“I will say the part that most impacted me was the part about speech,” he said. “Changing your language and watching the things that you put into your mind because language is what brings things into existence. In the beginning, God said ‘be’ and that’s how the universe came into existence. So, language is very important for doing the things that you want to do.”

Sisters listened to message during special youth session.

Thirty-three-year-old Mucette Muhammad is from Las Vegas and said Minister Farrakhan’s words about character are needed. “I think in the world that we live in today, that’s something that never gets talked about as something that can help break you or build you. And I think just bringing that to the forefront, especially to young people in the world that we live in, it’s like, okay, we need to focus on this a lot,” she said.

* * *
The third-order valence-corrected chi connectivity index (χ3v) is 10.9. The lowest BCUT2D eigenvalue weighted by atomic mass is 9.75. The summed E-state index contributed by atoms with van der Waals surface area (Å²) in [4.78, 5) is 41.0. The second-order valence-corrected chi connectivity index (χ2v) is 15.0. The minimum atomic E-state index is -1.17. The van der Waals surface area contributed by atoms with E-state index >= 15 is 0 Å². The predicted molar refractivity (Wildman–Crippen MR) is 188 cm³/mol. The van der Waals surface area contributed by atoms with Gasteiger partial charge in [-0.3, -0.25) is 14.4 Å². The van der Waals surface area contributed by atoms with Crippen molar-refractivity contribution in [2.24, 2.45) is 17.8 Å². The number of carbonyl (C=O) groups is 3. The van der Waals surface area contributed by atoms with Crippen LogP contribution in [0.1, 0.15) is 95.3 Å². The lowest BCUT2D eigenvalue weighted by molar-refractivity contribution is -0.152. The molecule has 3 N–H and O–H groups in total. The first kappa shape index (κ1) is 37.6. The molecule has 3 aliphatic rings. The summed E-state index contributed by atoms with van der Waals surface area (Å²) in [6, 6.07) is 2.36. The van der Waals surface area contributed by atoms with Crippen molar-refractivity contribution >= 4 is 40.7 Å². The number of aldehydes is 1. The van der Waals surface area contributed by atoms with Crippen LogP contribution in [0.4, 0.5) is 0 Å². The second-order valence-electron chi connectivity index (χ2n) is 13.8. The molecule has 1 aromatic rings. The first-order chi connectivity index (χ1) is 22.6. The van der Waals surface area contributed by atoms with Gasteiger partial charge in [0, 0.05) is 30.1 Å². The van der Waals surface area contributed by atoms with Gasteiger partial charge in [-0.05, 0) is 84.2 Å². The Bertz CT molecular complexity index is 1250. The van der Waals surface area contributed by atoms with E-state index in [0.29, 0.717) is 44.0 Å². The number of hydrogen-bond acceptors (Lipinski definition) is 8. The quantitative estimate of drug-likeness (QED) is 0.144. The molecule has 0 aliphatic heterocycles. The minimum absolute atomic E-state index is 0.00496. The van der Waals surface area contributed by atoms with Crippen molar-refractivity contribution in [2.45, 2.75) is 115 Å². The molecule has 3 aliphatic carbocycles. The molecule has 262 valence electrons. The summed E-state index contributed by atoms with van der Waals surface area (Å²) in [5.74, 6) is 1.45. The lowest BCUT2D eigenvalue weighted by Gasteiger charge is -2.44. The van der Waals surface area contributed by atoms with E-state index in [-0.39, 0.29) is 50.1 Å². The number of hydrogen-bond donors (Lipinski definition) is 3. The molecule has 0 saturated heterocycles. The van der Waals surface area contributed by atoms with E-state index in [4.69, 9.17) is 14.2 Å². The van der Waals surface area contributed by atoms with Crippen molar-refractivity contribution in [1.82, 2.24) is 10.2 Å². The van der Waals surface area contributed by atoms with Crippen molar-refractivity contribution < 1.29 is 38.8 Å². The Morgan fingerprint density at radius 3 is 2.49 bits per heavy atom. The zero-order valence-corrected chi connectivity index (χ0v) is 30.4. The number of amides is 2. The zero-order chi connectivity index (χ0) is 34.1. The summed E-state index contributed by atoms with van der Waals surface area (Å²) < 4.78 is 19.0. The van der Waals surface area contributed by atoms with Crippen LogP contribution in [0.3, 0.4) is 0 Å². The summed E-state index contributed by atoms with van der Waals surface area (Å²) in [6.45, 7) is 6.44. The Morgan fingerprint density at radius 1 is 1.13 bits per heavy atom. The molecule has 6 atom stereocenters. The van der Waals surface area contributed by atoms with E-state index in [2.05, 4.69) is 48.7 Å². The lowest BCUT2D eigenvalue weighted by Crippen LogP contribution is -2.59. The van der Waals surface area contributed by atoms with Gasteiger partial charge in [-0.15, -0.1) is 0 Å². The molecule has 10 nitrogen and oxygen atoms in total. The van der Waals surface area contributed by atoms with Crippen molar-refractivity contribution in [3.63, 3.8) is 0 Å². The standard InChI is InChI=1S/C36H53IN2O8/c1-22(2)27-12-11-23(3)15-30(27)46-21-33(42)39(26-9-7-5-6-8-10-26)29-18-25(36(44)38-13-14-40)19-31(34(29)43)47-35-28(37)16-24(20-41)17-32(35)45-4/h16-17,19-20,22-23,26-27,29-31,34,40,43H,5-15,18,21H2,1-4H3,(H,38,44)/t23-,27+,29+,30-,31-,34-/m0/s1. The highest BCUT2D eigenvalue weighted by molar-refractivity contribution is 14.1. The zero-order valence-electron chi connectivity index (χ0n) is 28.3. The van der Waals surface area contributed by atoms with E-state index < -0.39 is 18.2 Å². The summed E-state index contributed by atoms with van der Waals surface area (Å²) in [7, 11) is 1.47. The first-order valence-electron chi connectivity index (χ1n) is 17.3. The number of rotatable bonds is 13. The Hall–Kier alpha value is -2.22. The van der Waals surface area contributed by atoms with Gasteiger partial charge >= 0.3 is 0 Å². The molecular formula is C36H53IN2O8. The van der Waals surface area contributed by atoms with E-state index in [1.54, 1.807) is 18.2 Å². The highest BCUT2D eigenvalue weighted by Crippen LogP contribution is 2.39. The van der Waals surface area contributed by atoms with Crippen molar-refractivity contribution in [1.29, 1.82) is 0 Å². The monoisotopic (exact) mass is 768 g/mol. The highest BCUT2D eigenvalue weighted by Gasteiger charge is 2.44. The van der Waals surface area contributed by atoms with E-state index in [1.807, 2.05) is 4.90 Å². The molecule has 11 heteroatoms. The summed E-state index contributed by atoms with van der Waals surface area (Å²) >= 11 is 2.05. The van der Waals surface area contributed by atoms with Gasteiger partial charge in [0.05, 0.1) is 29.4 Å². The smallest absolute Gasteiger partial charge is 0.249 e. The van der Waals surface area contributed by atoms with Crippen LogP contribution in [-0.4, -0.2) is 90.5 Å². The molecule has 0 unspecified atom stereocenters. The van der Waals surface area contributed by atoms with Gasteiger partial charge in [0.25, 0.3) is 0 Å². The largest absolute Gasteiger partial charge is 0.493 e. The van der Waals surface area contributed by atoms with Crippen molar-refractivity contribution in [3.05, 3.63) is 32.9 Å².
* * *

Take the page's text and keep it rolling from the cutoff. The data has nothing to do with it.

Sister Mucette says she felt honored that Minister Farrakhan wanted to speak to this age group. “I felt like at least in my experience, I don’t think young people get a lot of respect,” she said. “We haven’t put in the work or done the things that those older than us have, so we don’t get that respect. And the fact that he took that time and set it aside for us was an honor.”

Sister Mucette is a mother and says the Minister’s words will aid her in raising a child of good character.

“We also need to take that same energy and put that towards building character and our children,” she said. “And really teaching them who Allah is, and what their role in building our world, the new world, is.”

Brother Oscar Alejo, an 18-year-old from North Carolina, was also touched by the Minister’s words about character. “I feel like, how he was saying you act righteous, but you have to be righteous. … I feel like I have to take that in [for] myself. I’m not always on [top of] everything and I feel like I have to do better,” he said.